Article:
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Articles

Welcome to our articles page. Here we provide translation and language-related information for your interest and enjoyment.


Most of these articles are contributions from our professional linguists. Please note that all these articles are copyrighted and cannot be reprinted without prior written permission.


Is there a writer hiding inside you and do you want to write for BlueGlobe International? Read more..




Marketing Your Translation Services
Saturday, 20 June 2009 05:04

By Andrei Gerasimov - Russian Federation

From the moment my first translation was published in the popular Soviet literary magazine Znamya (The Banner), my desire to become a professional translator has dominated my life. The year was 1981 and I was a recent graduate from Moscow State University. However, due to Russia's ideological and economic climate, it was only in 1989, after having received my Ph.D., that I had a chance to become a full-time, freelance literary translator. And I did not miss this chance.

In nine years, I translated 56 books—works of Irwin Shaw, William Styron, John Irving, Jackie Collins, Jacqueline Susann and many others. The total print run, due to numerous reprints, exceeded 10 million copies. I enjoyed my work and creative freedom. The pay was also good—by Russian standards, of course. The notorious economic crisis of 1998 in Russia, provoked by Russian financial tycoons, put an end to this happy period. The book market suffered a dramatic decline. Even now, a book is considered successful in Russia if its print run exceeds 5000 copies. The best literary translators are paid a ridiculous rate of US$ 1.00 per page—at a time when there are more Mercedes 600s in Moscow than in any other capital of the world.But these low rates were not the main reason that made me flee the Russian literary/publishing scene. At the beginning of my translation career, I could choose the best American books for translation, and all the books I translated were commercially successful. However, by the late nineties, the Russian market became interested only in so-called "novels for maids"—pulp fiction of the lowest quality. I believe a literary translator should translate only works he admires and reject those he despises.

Read more... [Marketing Your Translation Services]
 
The Pitfalls and Underwater Reefs of Marketing Translation
Saturday, 20 June 2009 05:03

By Andrei Gerasimov, PhD - Russian Federation

Key points

  • A good translation, from the customer’s point of view, is one that uses familiar terminology.
  • Effective marketing translation is pitched in the language register of the target audience.
  • Self-respecting translators only translate into their mother tongue.
  • Quality translation, like quality advertising, is always created in cooperation with the customer.

The purpose of this article, which is based on many years of translating for the PR and marketing departments at the Russian offices of Ford Motor Company, Volvo Cars and Princess Yachts, as well as for European marketing communications (marcom) and translation agencies working for Lexus, Honda, Aston Martin and Bentley, is to improve the understanding and interaction between customers and providers of marketing translation services. It is extremely important that customers and providers of translation services interact correctly, as this not only determines how effective marketing communications are, but also their quality. Within the frame of this article, the term ‘marketing translation’ refers to the translation of any documents which communicate a brand to its target market. These include press releases, advertising materials, product brochures and catalogues, web-sites, training handbooks and even manuals.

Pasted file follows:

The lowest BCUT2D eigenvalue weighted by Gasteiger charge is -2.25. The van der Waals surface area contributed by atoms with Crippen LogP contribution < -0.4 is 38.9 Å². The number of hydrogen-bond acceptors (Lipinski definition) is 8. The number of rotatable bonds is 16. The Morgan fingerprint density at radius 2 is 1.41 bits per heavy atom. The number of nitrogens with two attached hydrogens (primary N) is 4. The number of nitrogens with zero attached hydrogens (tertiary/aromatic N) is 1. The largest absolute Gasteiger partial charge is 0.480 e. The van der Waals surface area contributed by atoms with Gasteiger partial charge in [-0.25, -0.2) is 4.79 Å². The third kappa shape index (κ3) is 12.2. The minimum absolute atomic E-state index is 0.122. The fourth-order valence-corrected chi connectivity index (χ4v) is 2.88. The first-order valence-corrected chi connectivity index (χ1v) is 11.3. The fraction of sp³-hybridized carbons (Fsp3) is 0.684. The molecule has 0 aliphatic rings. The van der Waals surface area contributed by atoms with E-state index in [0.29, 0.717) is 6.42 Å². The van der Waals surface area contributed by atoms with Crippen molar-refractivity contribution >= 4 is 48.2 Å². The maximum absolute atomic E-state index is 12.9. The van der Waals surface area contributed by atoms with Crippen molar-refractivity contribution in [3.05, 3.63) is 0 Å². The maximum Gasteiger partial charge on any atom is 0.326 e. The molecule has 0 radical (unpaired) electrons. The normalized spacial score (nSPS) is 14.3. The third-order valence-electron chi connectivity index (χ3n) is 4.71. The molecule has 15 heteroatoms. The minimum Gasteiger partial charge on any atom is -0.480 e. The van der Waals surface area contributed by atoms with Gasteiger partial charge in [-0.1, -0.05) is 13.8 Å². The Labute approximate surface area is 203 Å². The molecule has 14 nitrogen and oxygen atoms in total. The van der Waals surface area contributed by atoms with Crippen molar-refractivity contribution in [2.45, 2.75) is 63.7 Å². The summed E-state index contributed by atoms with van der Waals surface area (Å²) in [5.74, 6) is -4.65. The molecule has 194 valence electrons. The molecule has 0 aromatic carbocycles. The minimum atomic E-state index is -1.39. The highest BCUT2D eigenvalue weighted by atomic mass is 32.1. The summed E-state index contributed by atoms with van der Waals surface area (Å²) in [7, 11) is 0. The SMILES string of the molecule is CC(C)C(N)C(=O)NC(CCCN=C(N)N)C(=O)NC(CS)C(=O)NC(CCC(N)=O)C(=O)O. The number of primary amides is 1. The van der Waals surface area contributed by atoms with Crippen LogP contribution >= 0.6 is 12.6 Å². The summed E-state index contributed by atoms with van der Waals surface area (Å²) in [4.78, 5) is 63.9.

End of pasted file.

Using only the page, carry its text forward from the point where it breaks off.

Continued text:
Read more... [The Pitfalls and Underwater Reefs of Marketing Translation]
 
The Development and Use of Machine Translation Systems
Friday, 19 June 2009 07:36

Abstract

This survey of the present demand and use of computer-based translation software concentrates on systems designed for the production of translations of publishable quality, including developments in controlled language systems, translator workstations, and localisation; but it covers also the developments of software for non-translators, in particular for use with Web pages and other Internet applications, and it looks at future needs and systems under development. The final section compares the types of translations that can be met most appropriately by human and by machine (and computer-aided) translation respectively.

Keywords: machine translation, computer-aided translation, translator workstations, multilingual systems

Read more... [The Development and Use of Machine Translation Systems]
 
Where do Translators Fit into Machine Translation?

A. Original Questions

Here are the original questions for this panel as submitted to the speakers:

1. At the last MT Summit, Martin Kay stated that there should be "greater attention to empirical studies of translation so that computational linguists will have a better idea of what really goes on in translation and develop tools that will be more useful for the end user." Does this mean that there has been insufficient input into MT processes by translators interested in MT? Does it mean that MT developers have failed to study what translating actually entails and how translators go about their task? If either of these is true, then to what extent and why? New answers and insights for the MT profession could arise from hearing what human translators with an interest in the development of MT have to say about these matters. It may well turn out that translators are the very people best qualified to determine what form their tools should take, since they are the end users.

Read more... [Where do Translators Fit into Machine Translation?]
 
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